I need to get her out of my system, but Mother Armenia is a fickle mistress and she has got a hold on me.

Henk of Armenia 2016-3. Road Trip!


The ancient Armenian capital of Ani, across the border in Turkey.

In a welcome break from the usual Yerevan – Nor Geghi commute my friend Hayk and I travelled to his home town of Gyumri. There is a railway connection between Yerevan and Gyumri, but for some reason he insisted on going by marshrutka, that staple of public transport in much of the former Soviet Union. I’ve seen these marshrutkas drive around Yerevan for years and nothing I saw ever encouraged me to get into one. These mini-buses come apart at the seams, belch out black smoke and are generally crammed so full of people that it would take Japanese train pushers to get in more. The seats are always occupied, but what passes for an aisle in these cars will also be full of people, standing hunched over because the roof is too low, wedged in between the sides with arms outstretched, hanging for dear life on account of the driving style of the average marshrutka driver. It is not unusual to see the seated passengers pressing their faces into the narrow open slits the sliding windows allow, in an attempt to avoid close acquaintance with the armpits of one or more of the standing passengers.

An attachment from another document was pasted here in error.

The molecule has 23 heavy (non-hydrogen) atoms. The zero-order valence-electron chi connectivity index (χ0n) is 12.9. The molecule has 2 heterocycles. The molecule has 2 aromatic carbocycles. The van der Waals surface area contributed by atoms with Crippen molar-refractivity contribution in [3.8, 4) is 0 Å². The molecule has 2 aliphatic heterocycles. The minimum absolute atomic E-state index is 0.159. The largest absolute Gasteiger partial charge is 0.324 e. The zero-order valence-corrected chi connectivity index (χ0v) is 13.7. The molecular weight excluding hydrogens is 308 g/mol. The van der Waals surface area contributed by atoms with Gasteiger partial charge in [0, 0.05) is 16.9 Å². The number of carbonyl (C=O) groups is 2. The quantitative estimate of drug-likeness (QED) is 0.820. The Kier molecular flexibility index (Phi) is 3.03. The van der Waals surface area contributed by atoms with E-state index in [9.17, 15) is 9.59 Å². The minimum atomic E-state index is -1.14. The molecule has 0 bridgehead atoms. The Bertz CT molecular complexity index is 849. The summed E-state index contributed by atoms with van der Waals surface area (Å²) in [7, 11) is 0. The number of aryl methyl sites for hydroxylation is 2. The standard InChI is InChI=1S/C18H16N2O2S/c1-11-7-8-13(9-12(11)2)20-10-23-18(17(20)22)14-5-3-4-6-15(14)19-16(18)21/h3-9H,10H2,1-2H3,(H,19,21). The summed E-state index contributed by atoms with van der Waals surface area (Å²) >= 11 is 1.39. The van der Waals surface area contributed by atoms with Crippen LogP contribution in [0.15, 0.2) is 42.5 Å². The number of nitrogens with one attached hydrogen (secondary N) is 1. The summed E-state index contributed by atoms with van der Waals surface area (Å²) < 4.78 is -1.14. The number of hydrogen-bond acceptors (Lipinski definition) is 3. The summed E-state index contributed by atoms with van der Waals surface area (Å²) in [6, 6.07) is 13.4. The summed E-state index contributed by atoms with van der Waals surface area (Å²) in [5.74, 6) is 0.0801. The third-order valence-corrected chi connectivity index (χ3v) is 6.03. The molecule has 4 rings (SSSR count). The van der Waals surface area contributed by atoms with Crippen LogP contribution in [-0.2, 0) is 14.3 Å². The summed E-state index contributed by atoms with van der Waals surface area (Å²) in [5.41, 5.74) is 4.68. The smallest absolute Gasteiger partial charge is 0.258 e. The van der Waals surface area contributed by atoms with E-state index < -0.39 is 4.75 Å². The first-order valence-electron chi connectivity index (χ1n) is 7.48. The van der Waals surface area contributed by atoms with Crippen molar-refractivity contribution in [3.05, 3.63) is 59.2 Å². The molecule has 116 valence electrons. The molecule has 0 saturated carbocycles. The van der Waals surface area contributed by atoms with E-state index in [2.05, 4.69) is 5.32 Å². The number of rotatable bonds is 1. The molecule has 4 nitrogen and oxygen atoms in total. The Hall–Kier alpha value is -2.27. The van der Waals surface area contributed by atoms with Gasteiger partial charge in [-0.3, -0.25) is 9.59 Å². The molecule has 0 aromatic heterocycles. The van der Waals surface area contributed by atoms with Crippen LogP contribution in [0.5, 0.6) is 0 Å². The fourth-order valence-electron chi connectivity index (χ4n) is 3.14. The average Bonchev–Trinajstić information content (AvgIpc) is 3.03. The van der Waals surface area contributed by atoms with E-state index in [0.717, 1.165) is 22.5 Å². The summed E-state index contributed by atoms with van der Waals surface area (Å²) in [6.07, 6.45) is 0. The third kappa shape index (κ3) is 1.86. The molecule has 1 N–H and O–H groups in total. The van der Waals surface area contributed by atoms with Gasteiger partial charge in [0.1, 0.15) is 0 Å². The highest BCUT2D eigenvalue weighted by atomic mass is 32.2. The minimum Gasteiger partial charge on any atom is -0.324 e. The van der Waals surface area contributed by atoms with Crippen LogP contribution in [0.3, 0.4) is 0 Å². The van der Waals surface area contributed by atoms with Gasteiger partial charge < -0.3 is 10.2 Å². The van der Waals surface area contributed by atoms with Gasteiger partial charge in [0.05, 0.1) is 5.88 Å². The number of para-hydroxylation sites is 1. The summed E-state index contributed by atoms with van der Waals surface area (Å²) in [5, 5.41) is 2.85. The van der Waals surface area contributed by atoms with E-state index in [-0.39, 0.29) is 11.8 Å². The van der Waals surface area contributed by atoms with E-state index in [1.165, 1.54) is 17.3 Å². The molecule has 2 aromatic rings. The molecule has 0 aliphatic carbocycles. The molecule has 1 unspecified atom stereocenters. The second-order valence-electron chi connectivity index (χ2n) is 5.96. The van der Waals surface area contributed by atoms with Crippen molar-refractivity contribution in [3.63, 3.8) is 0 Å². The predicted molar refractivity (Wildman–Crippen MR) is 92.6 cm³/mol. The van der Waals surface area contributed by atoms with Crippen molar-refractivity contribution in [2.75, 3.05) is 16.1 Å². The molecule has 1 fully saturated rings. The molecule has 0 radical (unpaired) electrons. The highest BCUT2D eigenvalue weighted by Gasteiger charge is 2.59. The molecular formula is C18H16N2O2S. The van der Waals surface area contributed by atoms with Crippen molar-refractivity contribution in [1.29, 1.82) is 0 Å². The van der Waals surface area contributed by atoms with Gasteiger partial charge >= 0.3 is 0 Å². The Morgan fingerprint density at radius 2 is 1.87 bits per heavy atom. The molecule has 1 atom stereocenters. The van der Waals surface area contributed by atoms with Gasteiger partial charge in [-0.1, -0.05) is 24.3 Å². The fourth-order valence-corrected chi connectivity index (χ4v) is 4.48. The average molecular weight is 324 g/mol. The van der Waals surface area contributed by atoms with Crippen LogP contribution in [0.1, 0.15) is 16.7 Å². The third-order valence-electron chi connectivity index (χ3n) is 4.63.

Hayk and I took the metro to Yerevan train station behind which a gaggle of buses and marshrutkas were milling around angrily, beeping at each other in the customary Caucasus way. Hayk walked towards a van which looked exactly like all the others to me, but for some reason he knew this was the one bound for Gyumri.
“What time does it leave?” I asked.
“When it is full.”
That was not encouraging. Hayk clambered into the marshrutka to reserve two seats in the back by putting our bags on them so we could wait outside, but this apparently did not make much of a difference, because every time another passenger entered the van an argument ensued, accompanied by much eye-rolling and gesticulating.